Greetings and happy Spring from Blessed Bayou! If you have ever received a fisheries report from us after an electrofishing survey, you might have noticed an introductory section on the report that highlights the importance of shad, specifically threadfin shad (Dorsoma petenense). These little silvery members of the Clupeidae are basically every predator fish’s favorite prey item. Below, I’ll detail a bit about this fish as well as how to best maximize its potential in your lake or pond to keep your game fish fat and happy.
As noted above, whether you’ve stocked largemouth bass, hybrid striped bass, crappie, or catfish in your lake or pond, threadfin shad are an irresistible prey item and a must in trophy largemouth bass fisheries. Many factors make these fish live up to its strong reputation. Firstly, these fish boast a high protein concentration, making them able to provide among the highest ratio of energy gained to weight consumed for predatory fish. Another factor that makes them so sought after is their size limitations. Threadfin shad also have a maximum size of around 6 inches, making even the largest individuals able to be consumed by most sizes of game fish. This is different from their close relative, the gizzard shad, which can grow much larger and not only be inedible by all but the largest game fish, but also can cause turbidity problems. Thirdly, their relatively soft bodies and lack of spines contribute to their preferred status by predatory fish. Fourth, they can spawn multiple times per year, starting in the Spring and ending in early Fall. As we know from the importance of bluegill, the ability to spawn multiple times per year is critical to maintaining a steady year-round influx of food for your predatory fish, especially largemouth bass. And speaking of bluegill, as an added bonus, adding another forage species to the mix will alleviate pressure on your bluegill population!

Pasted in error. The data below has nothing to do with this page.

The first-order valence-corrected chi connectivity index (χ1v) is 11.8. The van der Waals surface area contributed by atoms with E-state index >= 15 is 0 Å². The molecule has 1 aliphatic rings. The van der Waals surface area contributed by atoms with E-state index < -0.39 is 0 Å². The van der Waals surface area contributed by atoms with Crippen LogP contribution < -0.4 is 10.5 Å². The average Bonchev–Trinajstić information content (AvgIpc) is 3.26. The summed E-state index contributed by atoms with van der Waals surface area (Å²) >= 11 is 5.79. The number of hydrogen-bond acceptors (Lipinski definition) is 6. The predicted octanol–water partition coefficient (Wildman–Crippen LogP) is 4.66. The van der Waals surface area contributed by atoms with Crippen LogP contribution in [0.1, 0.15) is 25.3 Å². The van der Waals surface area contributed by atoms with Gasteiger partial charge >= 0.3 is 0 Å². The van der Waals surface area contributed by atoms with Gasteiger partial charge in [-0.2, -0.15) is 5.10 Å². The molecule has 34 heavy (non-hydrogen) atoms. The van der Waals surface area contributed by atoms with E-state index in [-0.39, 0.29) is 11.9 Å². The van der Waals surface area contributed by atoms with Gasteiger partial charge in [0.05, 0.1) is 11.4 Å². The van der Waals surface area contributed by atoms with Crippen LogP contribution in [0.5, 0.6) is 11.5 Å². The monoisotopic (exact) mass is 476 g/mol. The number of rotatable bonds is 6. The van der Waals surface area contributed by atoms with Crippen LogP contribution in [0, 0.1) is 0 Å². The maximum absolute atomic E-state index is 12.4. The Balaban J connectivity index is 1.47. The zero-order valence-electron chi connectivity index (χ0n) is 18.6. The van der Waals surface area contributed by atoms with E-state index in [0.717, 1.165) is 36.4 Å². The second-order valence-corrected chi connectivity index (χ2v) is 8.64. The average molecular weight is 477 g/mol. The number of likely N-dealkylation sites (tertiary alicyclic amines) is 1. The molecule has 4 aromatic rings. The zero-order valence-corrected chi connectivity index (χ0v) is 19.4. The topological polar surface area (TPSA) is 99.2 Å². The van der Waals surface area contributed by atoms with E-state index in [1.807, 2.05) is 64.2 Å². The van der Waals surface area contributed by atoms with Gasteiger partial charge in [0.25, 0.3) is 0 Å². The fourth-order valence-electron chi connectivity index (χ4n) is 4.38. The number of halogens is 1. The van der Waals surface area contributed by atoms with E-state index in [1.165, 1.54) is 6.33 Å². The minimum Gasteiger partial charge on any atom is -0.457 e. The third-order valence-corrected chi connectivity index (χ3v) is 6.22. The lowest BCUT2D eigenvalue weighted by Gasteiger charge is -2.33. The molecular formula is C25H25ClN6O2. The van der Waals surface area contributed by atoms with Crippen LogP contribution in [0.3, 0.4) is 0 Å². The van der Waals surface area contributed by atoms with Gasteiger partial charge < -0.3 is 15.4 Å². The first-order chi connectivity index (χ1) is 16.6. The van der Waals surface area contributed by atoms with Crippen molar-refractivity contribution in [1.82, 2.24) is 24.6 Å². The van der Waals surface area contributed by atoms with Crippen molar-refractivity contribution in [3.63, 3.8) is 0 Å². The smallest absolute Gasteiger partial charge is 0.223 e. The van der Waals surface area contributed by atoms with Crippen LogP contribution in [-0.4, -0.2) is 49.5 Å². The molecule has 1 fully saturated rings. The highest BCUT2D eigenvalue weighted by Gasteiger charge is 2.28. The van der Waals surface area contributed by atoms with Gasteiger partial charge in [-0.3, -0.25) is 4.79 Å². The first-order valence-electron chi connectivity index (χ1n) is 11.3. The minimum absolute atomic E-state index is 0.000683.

While we recommend threadfin shad to most of our customers, especially those attempting to create a bad-to-the-bone trophy fishery, there are some caveats about these fish. Firstly, threadfin shad are planktivorous at all stages of their life cycle, meaning that they require a good plankton bloom for much of the year to maximize their potential. If you are struggling to kick off a strong bloom, we would advise altering your water’s chemistry or adding fertilizer to your water body before stocking these fish, so that they have substantial food to eat. Next, these fish are not exactly masters of camouflage, and as such, they do best in murky waters where visibility is not too high either due to turbidity from plankton or inorganic particles. This way, they don’t all become dinner overnight for larger fish and are able to establish successfully in your water body. On a related note, these fish do best in lakes over 10 acres, and generally will do worse the smaller the water body they are placed in due to the simple fact that there isn’t as much space to avoid predatory fish in smaller lakes and ponds. Lastly, in an ideal world, the potential of these fish would be maximized by adding them to a new lake or pond before any predatory species are added so that they have time to establish.
As is the case with many species of fish we stock, we recommend stocking threadfin shad to our customers in the Spring, so that they may reap the full benefits of the reproductive season of these fish. While these fish will be a benefit in any lake in which they are stocked, they will provide the most lasting impact in lakes that are able to fit the above described parameters such as lake size and visibility. Call us today if you are interested in stocking these fish or wish to discuss with us the compatibility of shad with your lake.